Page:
The bulletproof cred of M.O.P.

Hardcore heroes
By CHRIS FARAONE  |  January 26, 2009

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GREAT ESCAPE: “If I go all the way back to when I lived my life in the middle of the street, something like this was not supposed to happen,” says Danze (left, with Lil’ Fame).

In their decade and a half as thug-rap ambassadors, Brooklyn's Mash Out Posse have made some moves that lesser outfits might have caught shit for. In 2004, Lil' Fame and Billy Danze dropped a rap-rock project with the obscure metal band Shiner Massive and then toured with Linkin Park. Potentially even more questionable: in the past five years M.O.P. signed first with Jay-Z's super-jiggy Roc-A-Fella imprint and then with 50 Cent's super-corny G-Unit. None of that stuff matters, though; at this juncture, given their exalted blacktop status, Fame and Danze could move to Nantucket, join a country club, and vote Republican in pleated chinos without tarnishing their street cred.

Looking back at M.O.P.'s 1993 video for "How About Some Hardcore," by MTV-icon director Hype Williams, you can see that Fame and Danze never were the sort to use prop guns. Their banter may be stuffed with artistic hyperboles, but nary an M.O.P. fan has attended their school without voting them most likely to put cats "in three-piece suits with no shoes." When conservative pols and parent groups get riled over mild gangsters like Snoop Dogg and Young Jeezy, it's only because they don't know about M.O.P.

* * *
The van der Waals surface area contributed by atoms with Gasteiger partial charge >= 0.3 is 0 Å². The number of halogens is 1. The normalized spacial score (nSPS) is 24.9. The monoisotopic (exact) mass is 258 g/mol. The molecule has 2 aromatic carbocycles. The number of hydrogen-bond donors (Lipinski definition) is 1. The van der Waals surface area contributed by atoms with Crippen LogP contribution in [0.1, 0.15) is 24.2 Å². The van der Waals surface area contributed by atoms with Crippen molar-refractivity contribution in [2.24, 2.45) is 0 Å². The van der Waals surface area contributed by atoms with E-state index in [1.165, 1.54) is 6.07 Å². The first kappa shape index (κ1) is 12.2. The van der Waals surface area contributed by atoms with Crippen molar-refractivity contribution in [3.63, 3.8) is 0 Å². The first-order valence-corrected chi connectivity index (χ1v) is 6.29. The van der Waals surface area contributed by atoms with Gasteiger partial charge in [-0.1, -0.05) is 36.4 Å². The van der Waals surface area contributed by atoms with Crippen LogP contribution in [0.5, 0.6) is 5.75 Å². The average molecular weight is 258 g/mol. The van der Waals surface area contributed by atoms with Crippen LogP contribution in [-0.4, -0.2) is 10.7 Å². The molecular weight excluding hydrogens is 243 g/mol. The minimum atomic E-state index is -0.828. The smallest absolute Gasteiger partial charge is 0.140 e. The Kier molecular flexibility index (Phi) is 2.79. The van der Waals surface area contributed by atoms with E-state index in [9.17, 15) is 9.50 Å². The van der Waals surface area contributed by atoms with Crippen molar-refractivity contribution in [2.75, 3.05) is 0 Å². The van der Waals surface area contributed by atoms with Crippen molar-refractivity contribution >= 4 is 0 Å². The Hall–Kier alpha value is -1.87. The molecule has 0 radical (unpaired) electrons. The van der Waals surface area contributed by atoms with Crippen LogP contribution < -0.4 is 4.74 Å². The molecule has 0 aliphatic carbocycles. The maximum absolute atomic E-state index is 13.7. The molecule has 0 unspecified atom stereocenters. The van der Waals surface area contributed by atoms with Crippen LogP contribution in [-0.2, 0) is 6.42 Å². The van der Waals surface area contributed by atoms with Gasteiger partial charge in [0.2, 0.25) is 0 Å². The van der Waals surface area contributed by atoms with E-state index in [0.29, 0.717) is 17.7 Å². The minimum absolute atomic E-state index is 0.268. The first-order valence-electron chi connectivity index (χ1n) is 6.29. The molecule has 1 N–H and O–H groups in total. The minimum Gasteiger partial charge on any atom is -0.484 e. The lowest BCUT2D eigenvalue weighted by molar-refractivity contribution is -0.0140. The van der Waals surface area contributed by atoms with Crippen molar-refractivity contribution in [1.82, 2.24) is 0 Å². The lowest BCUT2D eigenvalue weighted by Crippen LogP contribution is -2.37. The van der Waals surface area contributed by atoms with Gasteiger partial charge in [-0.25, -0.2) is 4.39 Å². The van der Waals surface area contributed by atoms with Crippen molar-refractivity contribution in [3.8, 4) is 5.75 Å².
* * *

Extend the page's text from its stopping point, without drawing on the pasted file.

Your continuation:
The M.O.P. story, however, is leagues different from that of hardcore New York artists like Tim Dog and Royal Flush, who are household names only in broken homes, or even Kool G Rap, the godfather of New York's gangsta set. Thanks to the 2000 club-meets-street-banger track "Ante Up," M.O.P. have enjoyed something that few of their contemporaries can boast: a commercial smash that's as beloved of fatigue-clad criminals as it is of spoiled college chicks who think AIDS is for poor people.

"If I go all the way back to when I lived my life in the middle of the street, something like this was not supposed to happen," says Danze over the phone from Brooklyn. "To be a free and healthy man with a career in music was incredible enough, but to have a banger like 'Ante Up' that people from everywhere adore is not something we ever expected. Still, even though we're known for giving fans the kind of real, hardcore hip-hop that doesn't always get out there, I always wanted to have songs like Rakim that get the crowd moving."

"Ante Up" aside, M.O.P. have mostly delivered for fans of grimy, bullet-riddled hood fare, with the likes of To the Death, Warriorz, and Ghetto Warfare. Their beats hit the mark as well; through it all, Fame and Danze have been fortunate to pack a production ally who knows how to satisfy demographics that fiend for aural bloodshed. "The relationship we have with Premo isn't just artist-producer," says Danze of long-time collaborator DJ Premier. "That's family — if you ever get an M.O.P. album without a Premier track, then that's not an M.O.P. album."

Which brings us to the question that rap pedestrians always pose to acts like M.O.P.: if they have the most brutal flows, hip-hop's top beatmaker, and opportunities with labels like G-Unit and Roc-A-Fella, why don't suburban kids have posters of this plutonium-powered machine-gun-rhyme duo pinned above their racecar bed sets?

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